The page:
Commentary

How Minimum-Wage Laws Hurt the Young

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Most labor-market activity is regulated by some level of government. Well-meaning people put political pressures on government to enact laws they think will help disadvantaged people.

One way government regulates, "in the interest" of the disadvantaged, is by setting maximum and minimum prices at which transactions can legally occur. But the results of minimum-wage laws, which set base prices for human labor, are often at considerable variance with the intentions of well-meaning people who enact them.

To the extent that the minimum-wage law raises the pay level to that which may exceed the productivity of certain workers, employers will predictably make adjustments in their use of labor, producing gains for some workers at the expense of others.

Workers who retain their jobs and receive a higher wage clearly gain. The adverse effects are borne by those who are most disadvantaged in terms of marketable skills--those who lose their jobs and their income or who are not hired in the first place.

In short, if a wage of $3.35 per hour (not including mandated fringes such as Social Security) must be paid no matter who is hired, it does not pay the firm to hire workers who are so unfortunate as to be capable of producing, say, only $2 per hour of marketable goods or services.

That being the case, who really bears the burden of the minimum wage? The workers who bear the heaviest burden are those who are most marginal: youths in general, because they are low-skilled due to their age, immaturity, and lack of work experience; and racial minorities such as blacks and Hispanics, who as a result of racial discrimination and a number of other socioeconomic factors are disproportionately represented among low-skilled workers.

It is no accident that these two groups suffer a high rate of unemployment. Even during relatively prosperous times, youth unemployment ranges from two to three times that of the general labor force. Black youth unemployment ranges from three to five times that of the general labor force, and the rate for black teen-agers now hovers at an appalling 50 percent.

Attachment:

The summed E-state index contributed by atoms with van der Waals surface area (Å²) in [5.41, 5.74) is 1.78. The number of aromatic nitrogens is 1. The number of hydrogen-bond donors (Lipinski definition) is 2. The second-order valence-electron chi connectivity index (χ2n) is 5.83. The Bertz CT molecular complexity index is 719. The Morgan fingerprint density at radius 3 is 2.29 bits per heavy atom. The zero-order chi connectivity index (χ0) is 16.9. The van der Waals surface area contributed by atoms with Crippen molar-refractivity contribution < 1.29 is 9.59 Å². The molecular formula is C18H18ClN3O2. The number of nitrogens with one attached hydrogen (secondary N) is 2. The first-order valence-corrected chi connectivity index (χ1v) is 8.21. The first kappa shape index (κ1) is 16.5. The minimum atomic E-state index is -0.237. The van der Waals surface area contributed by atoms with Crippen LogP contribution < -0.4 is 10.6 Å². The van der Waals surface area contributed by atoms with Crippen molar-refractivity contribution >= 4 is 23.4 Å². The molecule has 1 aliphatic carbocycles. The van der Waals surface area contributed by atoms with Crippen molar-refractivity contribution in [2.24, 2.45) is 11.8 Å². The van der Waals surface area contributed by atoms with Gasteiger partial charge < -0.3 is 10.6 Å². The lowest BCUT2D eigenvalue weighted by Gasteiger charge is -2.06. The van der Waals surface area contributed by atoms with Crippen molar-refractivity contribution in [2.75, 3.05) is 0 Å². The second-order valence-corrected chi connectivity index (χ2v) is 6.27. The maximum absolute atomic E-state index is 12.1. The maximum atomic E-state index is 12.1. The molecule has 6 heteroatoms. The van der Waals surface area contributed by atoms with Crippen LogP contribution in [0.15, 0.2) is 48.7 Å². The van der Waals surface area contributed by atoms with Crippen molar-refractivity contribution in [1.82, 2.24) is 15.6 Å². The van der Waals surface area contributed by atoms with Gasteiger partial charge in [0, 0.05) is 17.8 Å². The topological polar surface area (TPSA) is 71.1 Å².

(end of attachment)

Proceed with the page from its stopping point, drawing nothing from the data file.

Although many people are familiar with recent statistics on black youth unemployment, few are aware of the black-white youth-unemployment statistics for earlier periods--and the contrast to present trends is instructive. In 1948, for example, unemployment for blacks aged 16 and 17 was actually lower--9.4 percent--than the comparable figure for whites, 10.2 percent.

In the same period (until the mid-50's), black youths generally were either just as active in the labor force or more so than white youths. Since the 60's, according to U.S. Labor Department figures, both the labor force participating rate and the employment rate have fallen to what they are today.

Can racial discrimination explain this kind of reversal? Probably not. It would be difficult to support the argument that employers have become more racially discriminatory since 1948--especially in light of new civil-rights acts, affirmative-action programs, and a host of other legal guarantees. Can we say that unemployment for blacks in the past was lower because blacks had educational attainment levels equal to or higher than whites? Obviously, we cannot.

The answer lies elsewhere. One of the answers is that minimum-wage laws, constantly increasing in coverage and wage level through the past several decades, have priced low-skilled youths out of the job market. And those who suffer the most are black and Hispanic youths whose education in inner-city schools has failed to prepare them for job competition.

Those who defend the minimum wage mean well. But truly compassionate policy requires dispassionate analysis. The minimum-wage laws have imposed incalculable harm on the most disadvantaged members of our society, by shutting them out of the early work opportunities that provide not only pocket money but respect for work itself.

Abolition of the minimum wage, far from promoting poverty and exploitation, would be a major step toward economic justice. And to address the crisis in youth unemployment that will be exacerbated when school gets out for the summer, a national subminimum wage for teen-age workers would be a good place to start.

Vol. 02, Issue 33, Page 18

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